Greater siren

The Greater siren is classified as Least Concern. Does not qualify for a more at risk category. Widespread and abundant taxa are included in this category.

A young Greater Siren has a light stripe on the sides of the body which is lost as it grows older. The Greater Siren is the largest of the sirens, ranging from 48 - 97 cm (19 - 38 in) in length. More

The greater siren (Siren lacertina) is an eel-like amphibian. The largest of the Sirens, they can grow from 48 centimetres (19 in) to 97 centimetres (38 in) in length. They range in color from black to brown, and have a lighter gray or yellow underbelly. More

intermedia, or as a Greater Siren, within Siren lacertina, and some others even consider it to be its own species, as Siren texana. More

Habitat: Greater Sirens are fully aquatic and use a variety of habitats. Adults can be found in open water and amid floating vegetation in drainage canals. Greater Sirens can also be found in: ponds, lakes, slow rivers, and water-filled ditches. More

The greater siren in uncommon throughout its range, although it may be common in some locations. It does not seem to be threatened at present. The greatest potential dangers are draining habitats and using aquatic herbicides to clear vegetation from waterways. More

No Greater Siren Salamanders found Classifieds - * See all No classifieds found Adoptable Greater Siren Salamanders - No adoptable Greater Siren Salamanders found More

Greater sirens can range from 49 to 97 cm in length. More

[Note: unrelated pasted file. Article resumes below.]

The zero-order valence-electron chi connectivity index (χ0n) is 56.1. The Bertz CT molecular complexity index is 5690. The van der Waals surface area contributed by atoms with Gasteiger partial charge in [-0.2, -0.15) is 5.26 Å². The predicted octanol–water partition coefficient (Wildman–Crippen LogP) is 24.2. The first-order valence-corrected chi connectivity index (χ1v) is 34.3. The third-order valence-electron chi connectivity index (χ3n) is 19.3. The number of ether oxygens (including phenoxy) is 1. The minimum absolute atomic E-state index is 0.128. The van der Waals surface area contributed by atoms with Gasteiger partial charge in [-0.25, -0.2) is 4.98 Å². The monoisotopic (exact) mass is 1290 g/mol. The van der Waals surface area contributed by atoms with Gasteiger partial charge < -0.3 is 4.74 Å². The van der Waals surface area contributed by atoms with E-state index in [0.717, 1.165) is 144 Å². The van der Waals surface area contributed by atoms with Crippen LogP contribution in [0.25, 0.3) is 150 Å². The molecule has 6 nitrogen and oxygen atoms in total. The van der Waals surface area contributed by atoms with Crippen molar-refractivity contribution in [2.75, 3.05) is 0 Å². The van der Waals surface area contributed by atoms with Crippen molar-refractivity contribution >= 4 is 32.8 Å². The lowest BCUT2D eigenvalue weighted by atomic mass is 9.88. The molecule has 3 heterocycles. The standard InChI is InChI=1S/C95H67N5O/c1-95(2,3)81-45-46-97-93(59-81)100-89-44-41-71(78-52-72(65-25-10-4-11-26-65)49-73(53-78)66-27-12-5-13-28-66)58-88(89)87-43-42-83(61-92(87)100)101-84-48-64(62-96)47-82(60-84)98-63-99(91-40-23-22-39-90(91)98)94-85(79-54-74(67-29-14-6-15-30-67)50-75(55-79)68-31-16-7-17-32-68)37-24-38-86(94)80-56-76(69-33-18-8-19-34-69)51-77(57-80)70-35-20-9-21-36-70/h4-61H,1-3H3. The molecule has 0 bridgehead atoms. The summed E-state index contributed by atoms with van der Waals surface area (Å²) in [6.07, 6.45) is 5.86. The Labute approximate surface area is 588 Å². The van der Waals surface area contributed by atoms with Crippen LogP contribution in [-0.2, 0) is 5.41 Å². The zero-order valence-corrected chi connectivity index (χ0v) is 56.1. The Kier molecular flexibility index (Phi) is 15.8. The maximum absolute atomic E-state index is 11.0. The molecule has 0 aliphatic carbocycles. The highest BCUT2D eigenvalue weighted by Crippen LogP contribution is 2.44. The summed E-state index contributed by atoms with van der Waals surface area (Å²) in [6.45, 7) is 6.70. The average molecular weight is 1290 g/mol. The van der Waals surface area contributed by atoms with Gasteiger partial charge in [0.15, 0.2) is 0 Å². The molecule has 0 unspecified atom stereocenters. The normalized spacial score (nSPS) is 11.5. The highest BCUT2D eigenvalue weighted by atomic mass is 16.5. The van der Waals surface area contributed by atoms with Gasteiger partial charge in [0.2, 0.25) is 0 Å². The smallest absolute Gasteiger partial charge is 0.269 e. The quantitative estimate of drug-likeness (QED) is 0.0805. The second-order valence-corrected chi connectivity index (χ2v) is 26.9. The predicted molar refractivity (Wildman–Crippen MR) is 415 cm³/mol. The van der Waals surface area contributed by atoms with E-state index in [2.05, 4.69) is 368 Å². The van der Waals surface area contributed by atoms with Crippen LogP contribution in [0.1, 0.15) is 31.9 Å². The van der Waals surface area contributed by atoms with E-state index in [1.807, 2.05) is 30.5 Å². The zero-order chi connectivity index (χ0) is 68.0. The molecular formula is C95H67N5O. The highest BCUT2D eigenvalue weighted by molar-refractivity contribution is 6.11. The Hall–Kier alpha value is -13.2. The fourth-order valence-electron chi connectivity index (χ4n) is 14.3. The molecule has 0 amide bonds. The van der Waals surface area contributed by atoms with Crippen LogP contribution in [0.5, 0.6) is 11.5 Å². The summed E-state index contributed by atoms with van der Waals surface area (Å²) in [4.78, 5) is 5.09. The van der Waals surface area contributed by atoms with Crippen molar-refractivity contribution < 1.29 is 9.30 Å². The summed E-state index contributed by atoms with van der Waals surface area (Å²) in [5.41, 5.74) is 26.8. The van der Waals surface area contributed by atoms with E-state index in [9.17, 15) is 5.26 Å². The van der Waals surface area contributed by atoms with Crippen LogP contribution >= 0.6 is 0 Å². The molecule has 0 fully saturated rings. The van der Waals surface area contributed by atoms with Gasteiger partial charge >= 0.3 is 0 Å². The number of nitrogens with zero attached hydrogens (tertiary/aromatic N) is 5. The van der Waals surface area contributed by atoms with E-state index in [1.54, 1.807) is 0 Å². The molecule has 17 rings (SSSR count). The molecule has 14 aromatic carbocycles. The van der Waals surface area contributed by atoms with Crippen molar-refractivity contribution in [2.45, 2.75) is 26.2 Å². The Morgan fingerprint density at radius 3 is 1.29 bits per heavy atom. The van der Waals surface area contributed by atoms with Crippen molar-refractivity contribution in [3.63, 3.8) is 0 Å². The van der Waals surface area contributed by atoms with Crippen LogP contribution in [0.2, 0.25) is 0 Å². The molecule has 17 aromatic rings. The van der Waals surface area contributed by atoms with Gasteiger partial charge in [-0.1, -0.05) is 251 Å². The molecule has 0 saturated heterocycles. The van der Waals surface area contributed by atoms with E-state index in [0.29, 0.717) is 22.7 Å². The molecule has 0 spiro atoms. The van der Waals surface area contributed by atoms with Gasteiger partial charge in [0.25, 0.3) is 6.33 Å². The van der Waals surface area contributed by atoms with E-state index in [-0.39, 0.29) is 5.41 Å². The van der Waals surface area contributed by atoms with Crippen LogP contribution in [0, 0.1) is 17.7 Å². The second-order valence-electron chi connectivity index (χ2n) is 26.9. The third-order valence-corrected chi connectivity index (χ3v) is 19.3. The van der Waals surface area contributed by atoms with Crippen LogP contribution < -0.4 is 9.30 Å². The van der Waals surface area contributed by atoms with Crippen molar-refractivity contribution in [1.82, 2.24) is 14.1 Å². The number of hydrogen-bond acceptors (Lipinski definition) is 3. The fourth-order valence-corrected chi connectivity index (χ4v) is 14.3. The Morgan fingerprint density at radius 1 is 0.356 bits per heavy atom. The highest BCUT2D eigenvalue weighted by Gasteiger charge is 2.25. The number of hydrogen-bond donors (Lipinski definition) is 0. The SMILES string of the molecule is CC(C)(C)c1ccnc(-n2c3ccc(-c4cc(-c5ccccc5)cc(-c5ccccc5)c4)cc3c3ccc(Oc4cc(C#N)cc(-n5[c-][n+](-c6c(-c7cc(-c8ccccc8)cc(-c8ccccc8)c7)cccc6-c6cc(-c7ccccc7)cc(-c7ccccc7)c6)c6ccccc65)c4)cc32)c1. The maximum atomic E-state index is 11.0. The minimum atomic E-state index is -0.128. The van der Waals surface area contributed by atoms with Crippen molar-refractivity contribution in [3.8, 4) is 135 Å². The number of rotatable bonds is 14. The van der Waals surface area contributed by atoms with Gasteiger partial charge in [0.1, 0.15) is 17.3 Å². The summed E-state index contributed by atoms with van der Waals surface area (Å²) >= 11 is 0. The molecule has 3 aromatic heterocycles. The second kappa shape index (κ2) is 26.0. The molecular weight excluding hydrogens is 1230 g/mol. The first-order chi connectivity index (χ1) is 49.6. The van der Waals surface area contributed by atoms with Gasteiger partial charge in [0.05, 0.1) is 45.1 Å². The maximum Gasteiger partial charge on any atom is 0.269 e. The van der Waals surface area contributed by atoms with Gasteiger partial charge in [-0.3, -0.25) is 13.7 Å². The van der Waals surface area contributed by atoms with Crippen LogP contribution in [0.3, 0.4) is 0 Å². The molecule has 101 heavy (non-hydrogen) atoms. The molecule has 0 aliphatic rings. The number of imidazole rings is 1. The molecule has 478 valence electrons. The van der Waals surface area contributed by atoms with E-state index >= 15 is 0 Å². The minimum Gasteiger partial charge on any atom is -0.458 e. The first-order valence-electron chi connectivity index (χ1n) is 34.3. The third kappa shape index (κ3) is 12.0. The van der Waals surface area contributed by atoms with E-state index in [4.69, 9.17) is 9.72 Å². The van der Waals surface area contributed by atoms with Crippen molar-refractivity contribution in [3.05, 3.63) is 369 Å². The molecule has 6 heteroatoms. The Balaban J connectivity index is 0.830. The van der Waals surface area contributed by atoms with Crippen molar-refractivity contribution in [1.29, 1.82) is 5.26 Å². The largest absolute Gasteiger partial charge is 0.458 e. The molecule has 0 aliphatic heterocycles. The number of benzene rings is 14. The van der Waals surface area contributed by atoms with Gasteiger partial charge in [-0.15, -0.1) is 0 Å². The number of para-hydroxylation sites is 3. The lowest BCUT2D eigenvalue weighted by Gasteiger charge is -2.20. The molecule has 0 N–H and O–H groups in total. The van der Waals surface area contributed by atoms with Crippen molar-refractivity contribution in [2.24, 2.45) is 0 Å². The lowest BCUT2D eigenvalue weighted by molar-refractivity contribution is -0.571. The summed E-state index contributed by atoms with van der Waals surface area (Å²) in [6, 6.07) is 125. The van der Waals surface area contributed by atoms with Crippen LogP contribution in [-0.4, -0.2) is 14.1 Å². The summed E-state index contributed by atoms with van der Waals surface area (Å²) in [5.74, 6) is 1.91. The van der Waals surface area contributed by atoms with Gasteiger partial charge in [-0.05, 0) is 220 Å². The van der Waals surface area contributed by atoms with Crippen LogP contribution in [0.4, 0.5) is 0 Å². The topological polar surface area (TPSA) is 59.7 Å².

greater sirens have been considered common in the southeastern United States (Barton, 1808; Jobson, 1940; Neill, 1949b), including Florida (Bishop, 1943). In the periphery of their range they are considered Locally Abundant to Rare (Burch and Wood, 1955; Martof, 1956a). More

The greater siren (Siren lacertina) is 50โ€“90 cm (about 20โ€“35 inches) long and occurs in the Atlantic coastal states of the United States from Delaware southward to Florida and westward to northern Mexico. More

Aspects of the topic greater siren are discussed in the following additional content sources. * Magazines * OUR BRUSH WITH THE MOVIES. More

Greater siren โ€“ Characteristics, Habitat & Breeding Greater siren It's Nature ยป Other - 2 comments Greater siren = The Greater siren is a aquatic salamander with a slender body, More

Greater sirens lay up to 500 eggs that are attached singly or in a layer to underwater plants. Eggs are laid in the spring, and young take several weeks to develop. Nocturnal by nature, greater sirens spend daylight hours underneath debris, mud or hearty vegetation. More

greater sirenThe greater siren (Siren lacertina) is another fully aquatic salamander much like the mudpuppy salamander. It has external gills, as well as lungs which are used for drawing oxygen from the water and air respectively. More

Range of the Greater Siren in our region Range of the Greater Siren in the eastern U.S.A. More

The greater siren is an aquatic eel-like salamander and lacks hind limbs. Sirens have pond-type gills that are located close to the short front limbs. Body coloration may vary from greenish-brown to gray, with small green-yellow flecks on the ventral surface. More

The Greater Siren has a very thick body, external gills , and front legs with four toes on each foot . There are no back legs and the front legs may be hidden by the gills . More

Order : Caudata
Family : Sirenidae
Genus : Siren
Species : lacertina
Authority : Linnaeus, 1766